Last week I bought a book on Argentina's mythical beings (Seres Mitológicos Argentinos) written by Adolfo Colombres. It is basically a dictionary with over five hundred entries, each one corresponding to a mythical entity. It is superbly illustrated by Luis Scafati.
The mythical creatures span several native cultures from north to south (Guaraní, Diaguita, Toba, Wichi, etc.) as well as some "westernized" ones which belong to Argentina's Creole mythology.
Yet I was unpleasantly surprised by the author's comment "We have not included the Yámanas because they are Chilean".
This is not true. The Yámana (also known as Yagan) lived in the territory that is now part of Argentina and also Chile. They were boat people and moved around in canoes that they made with the bark of the Nothofagus trees.
As the following map shows (the Yámana territory is marked in green), they clearly extended east along the Beagle Channel into Argentina.
Furthermore, the name of the capital city of the Argentine Province of Tierra del Fuego (Ushuaia) is a Yagan word! It was here that Rev. Thomas Bridges headed an Anglican mission among the Yagans between 1871 and 1886. He spoke their language fluently and even wrote a Yagan language dictionary.
His son, Lucas Bridges recorded interesting information about these people and the Bridges family, established at their estancia (Ranch) at Harberton, close to Ushuaia, assisted many of the later scientific expeditions sent to Tierra del Fuego to study the place and the native people.
This made me wonder why Colombres overlooked the abundant bibliography available on these now extinct Argentine natives and decided that they were Chilean.
It also raises the question of how deep has he researched the other contents of his book. My suggestion is to us this book as a very superficial introduction to Argentine native and popular myths, but go to the sources if you want deeper or reliable information.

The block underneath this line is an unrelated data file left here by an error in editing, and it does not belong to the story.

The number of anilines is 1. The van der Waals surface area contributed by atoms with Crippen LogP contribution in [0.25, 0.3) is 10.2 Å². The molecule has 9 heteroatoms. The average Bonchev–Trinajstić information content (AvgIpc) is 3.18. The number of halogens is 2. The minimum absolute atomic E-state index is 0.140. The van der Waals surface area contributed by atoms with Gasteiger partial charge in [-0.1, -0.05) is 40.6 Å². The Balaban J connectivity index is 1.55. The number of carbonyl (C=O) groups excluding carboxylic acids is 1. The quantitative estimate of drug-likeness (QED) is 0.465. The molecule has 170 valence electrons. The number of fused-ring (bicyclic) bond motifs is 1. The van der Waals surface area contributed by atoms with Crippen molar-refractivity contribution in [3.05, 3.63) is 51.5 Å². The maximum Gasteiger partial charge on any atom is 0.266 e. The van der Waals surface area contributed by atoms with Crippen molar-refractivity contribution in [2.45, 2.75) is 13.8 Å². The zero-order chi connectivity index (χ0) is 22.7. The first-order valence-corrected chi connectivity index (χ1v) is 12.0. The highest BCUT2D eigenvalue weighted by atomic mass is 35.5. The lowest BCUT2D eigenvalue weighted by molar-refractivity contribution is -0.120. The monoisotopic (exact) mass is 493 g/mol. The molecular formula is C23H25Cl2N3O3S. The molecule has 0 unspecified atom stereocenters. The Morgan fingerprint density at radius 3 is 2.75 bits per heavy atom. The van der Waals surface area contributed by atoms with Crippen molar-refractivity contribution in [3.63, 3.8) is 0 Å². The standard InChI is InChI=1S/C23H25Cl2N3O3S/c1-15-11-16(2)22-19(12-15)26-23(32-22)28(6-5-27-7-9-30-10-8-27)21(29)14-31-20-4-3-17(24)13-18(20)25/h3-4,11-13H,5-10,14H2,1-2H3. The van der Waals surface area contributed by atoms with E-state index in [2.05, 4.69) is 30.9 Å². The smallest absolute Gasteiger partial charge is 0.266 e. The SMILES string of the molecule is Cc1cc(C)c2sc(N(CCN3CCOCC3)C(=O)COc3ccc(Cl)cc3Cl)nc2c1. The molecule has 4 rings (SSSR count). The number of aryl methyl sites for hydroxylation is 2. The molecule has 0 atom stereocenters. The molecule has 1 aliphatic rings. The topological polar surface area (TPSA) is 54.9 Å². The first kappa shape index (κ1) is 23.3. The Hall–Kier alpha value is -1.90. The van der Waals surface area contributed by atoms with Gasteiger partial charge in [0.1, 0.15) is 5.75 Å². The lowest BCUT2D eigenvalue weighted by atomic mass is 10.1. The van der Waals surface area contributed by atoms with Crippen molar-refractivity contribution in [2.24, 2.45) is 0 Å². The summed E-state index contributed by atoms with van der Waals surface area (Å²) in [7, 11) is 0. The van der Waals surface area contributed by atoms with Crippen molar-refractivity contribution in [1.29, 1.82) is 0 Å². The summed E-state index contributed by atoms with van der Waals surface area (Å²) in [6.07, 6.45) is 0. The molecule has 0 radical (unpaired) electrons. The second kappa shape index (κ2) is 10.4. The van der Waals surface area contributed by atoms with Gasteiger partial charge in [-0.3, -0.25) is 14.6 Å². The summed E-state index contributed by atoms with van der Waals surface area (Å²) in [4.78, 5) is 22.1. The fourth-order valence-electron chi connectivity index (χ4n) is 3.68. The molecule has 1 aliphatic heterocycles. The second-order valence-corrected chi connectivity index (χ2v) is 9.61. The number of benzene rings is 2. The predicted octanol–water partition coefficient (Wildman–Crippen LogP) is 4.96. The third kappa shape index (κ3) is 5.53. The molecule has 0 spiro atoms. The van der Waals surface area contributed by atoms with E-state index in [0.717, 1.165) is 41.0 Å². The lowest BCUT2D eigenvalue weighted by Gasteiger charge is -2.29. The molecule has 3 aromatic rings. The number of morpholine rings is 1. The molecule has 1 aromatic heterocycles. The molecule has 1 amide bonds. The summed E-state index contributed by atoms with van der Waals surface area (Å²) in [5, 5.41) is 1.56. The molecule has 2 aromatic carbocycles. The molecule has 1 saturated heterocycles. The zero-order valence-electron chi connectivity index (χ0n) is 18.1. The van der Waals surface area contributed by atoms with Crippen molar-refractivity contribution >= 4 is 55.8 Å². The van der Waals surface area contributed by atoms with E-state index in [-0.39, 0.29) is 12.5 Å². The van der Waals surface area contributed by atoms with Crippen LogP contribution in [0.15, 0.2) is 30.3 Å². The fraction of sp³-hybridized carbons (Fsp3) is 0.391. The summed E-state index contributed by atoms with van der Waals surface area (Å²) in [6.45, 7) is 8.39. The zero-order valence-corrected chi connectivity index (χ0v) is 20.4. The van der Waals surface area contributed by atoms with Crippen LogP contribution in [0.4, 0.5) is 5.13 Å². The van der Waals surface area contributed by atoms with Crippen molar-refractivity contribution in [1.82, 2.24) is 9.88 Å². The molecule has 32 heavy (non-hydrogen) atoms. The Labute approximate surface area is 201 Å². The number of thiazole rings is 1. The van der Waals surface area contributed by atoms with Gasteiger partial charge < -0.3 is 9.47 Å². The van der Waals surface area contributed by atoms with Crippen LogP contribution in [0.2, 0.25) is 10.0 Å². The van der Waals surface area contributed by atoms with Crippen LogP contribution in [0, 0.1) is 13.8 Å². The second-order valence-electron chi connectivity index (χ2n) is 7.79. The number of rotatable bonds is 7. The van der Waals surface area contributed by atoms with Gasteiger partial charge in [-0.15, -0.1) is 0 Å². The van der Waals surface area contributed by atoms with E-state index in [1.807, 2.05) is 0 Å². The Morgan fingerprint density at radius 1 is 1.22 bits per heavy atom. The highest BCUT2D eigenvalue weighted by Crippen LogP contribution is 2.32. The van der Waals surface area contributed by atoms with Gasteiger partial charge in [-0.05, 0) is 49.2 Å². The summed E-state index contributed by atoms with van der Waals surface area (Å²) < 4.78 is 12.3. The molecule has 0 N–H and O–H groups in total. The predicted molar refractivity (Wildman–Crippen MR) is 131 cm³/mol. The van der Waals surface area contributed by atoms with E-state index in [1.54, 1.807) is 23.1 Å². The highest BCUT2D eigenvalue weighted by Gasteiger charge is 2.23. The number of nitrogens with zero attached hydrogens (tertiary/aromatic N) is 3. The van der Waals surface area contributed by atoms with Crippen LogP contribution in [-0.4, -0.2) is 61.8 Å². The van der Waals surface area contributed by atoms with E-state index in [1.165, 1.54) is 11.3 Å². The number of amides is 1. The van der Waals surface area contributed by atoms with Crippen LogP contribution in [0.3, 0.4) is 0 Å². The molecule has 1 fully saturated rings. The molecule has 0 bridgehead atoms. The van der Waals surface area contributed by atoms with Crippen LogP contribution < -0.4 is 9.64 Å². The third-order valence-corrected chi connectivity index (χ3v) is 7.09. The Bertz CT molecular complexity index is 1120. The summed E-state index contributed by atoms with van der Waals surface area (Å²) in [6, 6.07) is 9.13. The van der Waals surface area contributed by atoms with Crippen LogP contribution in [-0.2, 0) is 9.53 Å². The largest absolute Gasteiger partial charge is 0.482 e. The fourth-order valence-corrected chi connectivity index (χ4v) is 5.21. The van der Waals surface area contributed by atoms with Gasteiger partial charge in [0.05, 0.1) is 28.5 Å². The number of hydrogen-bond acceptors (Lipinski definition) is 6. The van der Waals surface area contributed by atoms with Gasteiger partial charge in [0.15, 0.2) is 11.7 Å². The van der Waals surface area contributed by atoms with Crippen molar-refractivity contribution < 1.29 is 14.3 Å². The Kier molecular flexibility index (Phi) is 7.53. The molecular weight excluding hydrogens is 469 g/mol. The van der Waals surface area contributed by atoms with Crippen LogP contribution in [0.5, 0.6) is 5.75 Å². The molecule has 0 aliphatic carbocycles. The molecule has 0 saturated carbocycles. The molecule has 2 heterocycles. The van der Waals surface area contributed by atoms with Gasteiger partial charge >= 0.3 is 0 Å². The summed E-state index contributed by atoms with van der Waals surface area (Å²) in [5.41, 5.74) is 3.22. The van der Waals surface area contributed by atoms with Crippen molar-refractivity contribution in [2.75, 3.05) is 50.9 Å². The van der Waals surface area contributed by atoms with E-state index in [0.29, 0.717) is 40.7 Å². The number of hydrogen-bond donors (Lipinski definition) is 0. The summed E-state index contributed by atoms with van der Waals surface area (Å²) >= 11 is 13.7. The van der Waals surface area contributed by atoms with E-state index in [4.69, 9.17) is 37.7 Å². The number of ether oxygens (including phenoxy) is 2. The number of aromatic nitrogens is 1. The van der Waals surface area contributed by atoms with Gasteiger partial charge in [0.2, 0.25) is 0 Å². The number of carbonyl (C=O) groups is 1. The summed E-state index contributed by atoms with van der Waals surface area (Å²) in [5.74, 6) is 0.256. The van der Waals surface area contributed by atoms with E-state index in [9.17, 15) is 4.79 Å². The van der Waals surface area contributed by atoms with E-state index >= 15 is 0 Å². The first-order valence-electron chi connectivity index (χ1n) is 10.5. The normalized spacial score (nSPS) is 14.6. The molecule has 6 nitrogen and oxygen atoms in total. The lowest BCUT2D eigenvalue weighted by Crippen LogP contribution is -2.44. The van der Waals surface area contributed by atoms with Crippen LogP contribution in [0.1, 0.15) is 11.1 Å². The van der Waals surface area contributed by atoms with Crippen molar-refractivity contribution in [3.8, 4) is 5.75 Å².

Colombres, A., (2008). Seres Mitológicos Argentinos. B. Aires: Ed. Colihue. pp. 22.
 Distribution of Indian Groups in the Southern Channels by Martin Gusinde, c.1920.
Further reading on the Yagans:
Bridges, L., (2008). El último confín de la tierra. B. Aires: Editorial Sudamericana.
Bridges, T., (1893). La Tierra del Fuego y sus habitantes. Informe de Thomas Bridges publicado por el Instituto Geográfico Argentino. B. Aires: Instituto Geográfico Argentino. 06-08.1893.
Bridges, T., (1998). Los Indios del último confin. Sus escritos para la South American Missionary Society. Ushuaia: Zagier & Urruty Publications.
Canclini, A., (2007). Leyendas de Tierra del Fuego. Mitos de los onas y yaganes, aborígenes fueguinos. B. Aires: Zagier & Urruty.
Gusinde, M., (1961). The Yamana: The Life and Thought of the Water Nomads of Cape Horn. New Haven: Human Relations Area Files.
Martial, L., (2005). Mision al Cabo de Hornos, la expedición científica francesa en la Romanche Julio de 1882 a setiembre de 1883. Ushuaia: Zagier & Urruty Publications.
Orquera, L. and Piana, E. (1999). La vida material y social de los Yámana. B. Aires: EUDEBA.
Orquera, L. and Piana, E., (2003). Yámana Canoeros marinos de Tierra del Fuego. Ushuaia. Museo del Fin del Mundo, Biblioteca Virtual.
Patagonian Monsters - Cryptozoology, Myths & legends in Patagonia2010 International Year of Biodiversity Copyright 2009-2010 by Austin Whittall ©